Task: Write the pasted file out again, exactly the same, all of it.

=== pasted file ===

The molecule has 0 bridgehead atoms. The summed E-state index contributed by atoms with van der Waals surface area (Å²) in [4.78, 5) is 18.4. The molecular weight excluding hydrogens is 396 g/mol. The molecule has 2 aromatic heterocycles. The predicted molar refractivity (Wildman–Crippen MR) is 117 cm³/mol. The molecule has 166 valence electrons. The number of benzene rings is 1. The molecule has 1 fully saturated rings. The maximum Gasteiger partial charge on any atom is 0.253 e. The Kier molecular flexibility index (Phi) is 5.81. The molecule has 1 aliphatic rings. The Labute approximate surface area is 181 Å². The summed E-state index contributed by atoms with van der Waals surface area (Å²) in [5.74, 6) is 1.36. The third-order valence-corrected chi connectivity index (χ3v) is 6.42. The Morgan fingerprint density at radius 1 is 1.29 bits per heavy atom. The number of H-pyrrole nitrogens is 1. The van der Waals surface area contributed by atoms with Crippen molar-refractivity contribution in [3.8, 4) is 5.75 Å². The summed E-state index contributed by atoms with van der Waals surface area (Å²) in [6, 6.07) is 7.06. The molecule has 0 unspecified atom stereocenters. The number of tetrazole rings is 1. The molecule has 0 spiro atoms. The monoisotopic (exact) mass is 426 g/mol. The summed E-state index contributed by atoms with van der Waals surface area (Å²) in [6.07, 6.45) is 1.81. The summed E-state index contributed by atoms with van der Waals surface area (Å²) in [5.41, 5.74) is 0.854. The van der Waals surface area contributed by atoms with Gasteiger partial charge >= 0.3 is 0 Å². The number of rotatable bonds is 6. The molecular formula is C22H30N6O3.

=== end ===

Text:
The molecule has 0 bridgehead atoms. The summed E-state index contributed by atoms with van der Waals surface area (Å²) in [4.78, 5) is 18.4. The molecular weight excluding hydrogens is 396 g/mol. The molecule has 2 aromatic heterocycles. The predicted molar refractivity (Wildman–Crippen MR) is 117 cm³/mol. The molecule has 166 valence electrons. The number of benzene rings is 1. The molecule has 1 fully saturated rings. The maximum Gasteiger partial charge on any atom is 0.253 e. The Kier molecular flexibility index (Phi) is 5.81. The molecule has 1 aliphatic rings. The Labute approximate surface area is 181 Å². The summed E-state index contributed by atoms with van der Waals surface area (Å²) in [5.74, 6) is 1.36. The third-order valence-corrected chi connectivity index (χ3v) is 6.42. The Morgan fingerprint density at radius 1 is 1.29 bits per heavy atom. The number of H-pyrrole nitrogens is 1. The van der Waals surface area contributed by atoms with Crippen molar-refractivity contribution in [3.8, 4) is 5.75 Å². The summed E-state index contributed by atoms with van der Waals surface area (Å²) in [6, 6.07) is 7.06. The molecule has 0 unspecified atom stereocenters. The number of tetrazole rings is 1. The molecule has 0 spiro atoms. The monoisotopic (exact) mass is 426 g/mol. The summed E-state index contributed by atoms with van der Waals surface area (Å²) in [6.07, 6.45) is 1.81. The summed E-state index contributed by atoms with van der Waals surface area (Å²) in [5.41, 5.74) is 0.854. The van der Waals surface area contributed by atoms with Gasteiger partial charge >= 0.3 is 0 Å². The number of rotatable bonds is 6. The molecular formula is C22H30N6O3.